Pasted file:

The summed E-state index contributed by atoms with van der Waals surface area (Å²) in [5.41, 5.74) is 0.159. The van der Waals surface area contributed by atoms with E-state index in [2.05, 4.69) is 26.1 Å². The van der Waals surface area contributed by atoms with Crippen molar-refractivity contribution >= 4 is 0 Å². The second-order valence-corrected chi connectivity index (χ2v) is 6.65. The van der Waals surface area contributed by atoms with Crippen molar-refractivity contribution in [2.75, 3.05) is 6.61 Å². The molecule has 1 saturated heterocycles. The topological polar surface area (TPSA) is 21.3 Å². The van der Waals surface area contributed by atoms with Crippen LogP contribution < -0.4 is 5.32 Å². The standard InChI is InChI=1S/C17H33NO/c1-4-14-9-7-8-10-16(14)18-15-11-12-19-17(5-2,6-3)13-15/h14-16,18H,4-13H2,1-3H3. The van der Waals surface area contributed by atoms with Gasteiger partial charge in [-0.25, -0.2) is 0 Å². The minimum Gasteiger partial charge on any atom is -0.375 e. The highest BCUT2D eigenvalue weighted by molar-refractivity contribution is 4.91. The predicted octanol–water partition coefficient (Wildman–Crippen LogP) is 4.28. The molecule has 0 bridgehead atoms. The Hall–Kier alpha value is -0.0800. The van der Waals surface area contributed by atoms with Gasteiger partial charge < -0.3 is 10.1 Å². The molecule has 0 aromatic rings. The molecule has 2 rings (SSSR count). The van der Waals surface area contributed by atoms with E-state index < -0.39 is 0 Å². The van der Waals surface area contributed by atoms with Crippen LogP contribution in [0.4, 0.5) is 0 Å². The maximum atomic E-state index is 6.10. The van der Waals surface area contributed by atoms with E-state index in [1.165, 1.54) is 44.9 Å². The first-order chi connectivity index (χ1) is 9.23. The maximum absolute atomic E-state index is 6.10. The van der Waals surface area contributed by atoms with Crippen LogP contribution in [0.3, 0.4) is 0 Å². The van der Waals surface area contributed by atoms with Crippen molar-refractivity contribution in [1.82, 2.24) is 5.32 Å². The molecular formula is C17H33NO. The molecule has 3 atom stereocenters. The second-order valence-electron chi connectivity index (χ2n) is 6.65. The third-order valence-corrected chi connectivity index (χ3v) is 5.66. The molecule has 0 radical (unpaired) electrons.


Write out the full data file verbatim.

The summed E-state index contributed by atoms with van der Waals surface area (Å²) in [5.41, 5.74) is 0.159. The van der Waals surface area contributed by atoms with E-state index in [2.05, 4.69) is 26.1 Å². The van der Waals surface area contributed by atoms with Crippen molar-refractivity contribution >= 4 is 0 Å². The second-order valence-corrected chi connectivity index (χ2v) is 6.65. The van der Waals surface area contributed by atoms with Crippen molar-refractivity contribution in [2.75, 3.05) is 6.61 Å². The molecule has 1 saturated heterocycles. The topological polar surface area (TPSA) is 21.3 Å². The van der Waals surface area contributed by atoms with Crippen LogP contribution < -0.4 is 5.32 Å². The standard InChI is InChI=1S/C17H33NO/c1-4-14-9-7-8-10-16(14)18-15-11-12-19-17(5-2,6-3)13-15/h14-16,18H,4-13H2,1-3H3. The van der Waals surface area contributed by atoms with Gasteiger partial charge in [-0.25, -0.2) is 0 Å². The minimum Gasteiger partial charge on any atom is -0.375 e. The highest BCUT2D eigenvalue weighted by molar-refractivity contribution is 4.91. The predicted octanol–water partition coefficient (Wildman–Crippen LogP) is 4.28. The molecule has 0 bridgehead atoms. The Hall–Kier alpha value is -0.0800. The van der Waals surface area contributed by atoms with Gasteiger partial charge < -0.3 is 10.1 Å². The molecule has 0 aromatic rings. The molecule has 2 rings (SSSR count). The van der Waals surface area contributed by atoms with E-state index < -0.39 is 0 Å². The van der Waals surface area contributed by atoms with Crippen LogP contribution in [0.4, 0.5) is 0 Å². The maximum atomic E-state index is 6.10. The van der Waals surface area contributed by atoms with E-state index in [1.165, 1.54) is 44.9 Å². The first-order chi connectivity index (χ1) is 9.23. The maximum absolute atomic E-state index is 6.10. The van der Waals surface area contributed by atoms with Crippen LogP contribution in [0.3, 0.4) is 0 Å². The van der Waals surface area contributed by atoms with Crippen molar-refractivity contribution in [1.82, 2.24) is 5.32 Å². The molecular formula is C17H33NO. The molecule has 3 atom stereocenters. The second-order valence-electron chi connectivity index (χ2n) is 6.65. The third-order valence-corrected chi connectivity index (χ3v) is 5.66. The molecule has 0 radical (unpaired) electrons.